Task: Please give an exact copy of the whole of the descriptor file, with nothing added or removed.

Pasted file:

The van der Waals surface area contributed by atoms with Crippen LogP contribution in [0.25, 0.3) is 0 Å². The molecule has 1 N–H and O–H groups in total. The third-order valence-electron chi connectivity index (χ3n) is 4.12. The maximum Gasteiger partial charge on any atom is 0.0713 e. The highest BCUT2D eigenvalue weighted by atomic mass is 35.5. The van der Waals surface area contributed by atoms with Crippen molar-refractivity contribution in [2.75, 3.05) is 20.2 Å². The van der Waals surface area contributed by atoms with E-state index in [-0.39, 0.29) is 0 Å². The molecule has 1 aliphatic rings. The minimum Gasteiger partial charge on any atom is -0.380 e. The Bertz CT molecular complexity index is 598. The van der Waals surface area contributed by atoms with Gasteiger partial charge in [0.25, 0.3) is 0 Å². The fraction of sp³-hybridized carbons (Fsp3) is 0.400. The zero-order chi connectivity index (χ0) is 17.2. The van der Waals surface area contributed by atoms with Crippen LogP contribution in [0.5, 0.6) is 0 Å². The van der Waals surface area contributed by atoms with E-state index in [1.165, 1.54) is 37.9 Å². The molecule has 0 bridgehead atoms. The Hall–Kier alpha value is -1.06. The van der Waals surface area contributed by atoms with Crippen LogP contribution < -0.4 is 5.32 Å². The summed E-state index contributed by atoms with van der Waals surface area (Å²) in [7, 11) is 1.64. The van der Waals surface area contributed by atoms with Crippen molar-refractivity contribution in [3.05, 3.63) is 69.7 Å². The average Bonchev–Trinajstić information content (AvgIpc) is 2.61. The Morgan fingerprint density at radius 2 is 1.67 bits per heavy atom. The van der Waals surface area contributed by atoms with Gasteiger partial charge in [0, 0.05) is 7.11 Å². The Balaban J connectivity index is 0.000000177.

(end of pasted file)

The van der Waals surface area contributed by atoms with Crippen LogP contribution in [0.25, 0.3) is 0 Å². The molecule has 1 N–H and O–H groups in total. The third-order valence-electron chi connectivity index (χ3n) is 4.12. The maximum Gasteiger partial charge on any atom is 0.0713 e. The highest BCUT2D eigenvalue weighted by atomic mass is 35.5. The van der Waals surface area contributed by atoms with Crippen molar-refractivity contribution in [2.75, 3.05) is 20.2 Å². The van der Waals surface area contributed by atoms with E-state index in [-0.39, 0.29) is 0 Å². The molecule has 1 aliphatic rings. The minimum Gasteiger partial charge on any atom is -0.380 e. The Bertz CT molecular complexity index is 598. The van der Waals surface area contributed by atoms with Gasteiger partial charge in [0.25, 0.3) is 0 Å². The fraction of sp³-hybridized carbons (Fsp3) is 0.400. The zero-order chi connectivity index (χ0) is 17.2. The van der Waals surface area contributed by atoms with Crippen LogP contribution in [0.5, 0.6) is 0 Å². The van der Waals surface area contributed by atoms with E-state index in [1.165, 1.54) is 37.9 Å². The molecule has 0 bridgehead atoms. The Hall–Kier alpha value is -1.06. The van der Waals surface area contributed by atoms with Crippen LogP contribution < -0.4 is 5.32 Å². The summed E-state index contributed by atoms with van der Waals surface area (Å²) in [7, 11) is 1.64. The van der Waals surface area contributed by atoms with Crippen molar-refractivity contribution in [3.05, 3.63) is 69.7 Å². The average Bonchev–Trinajstić information content (AvgIpc) is 2.61. The Morgan fingerprint density at radius 2 is 1.67 bits per heavy atom. The van der Waals surface area contributed by atoms with Gasteiger partial charge in [0, 0.05) is 7.11 Å². The Balaban J connectivity index is 0.000000177.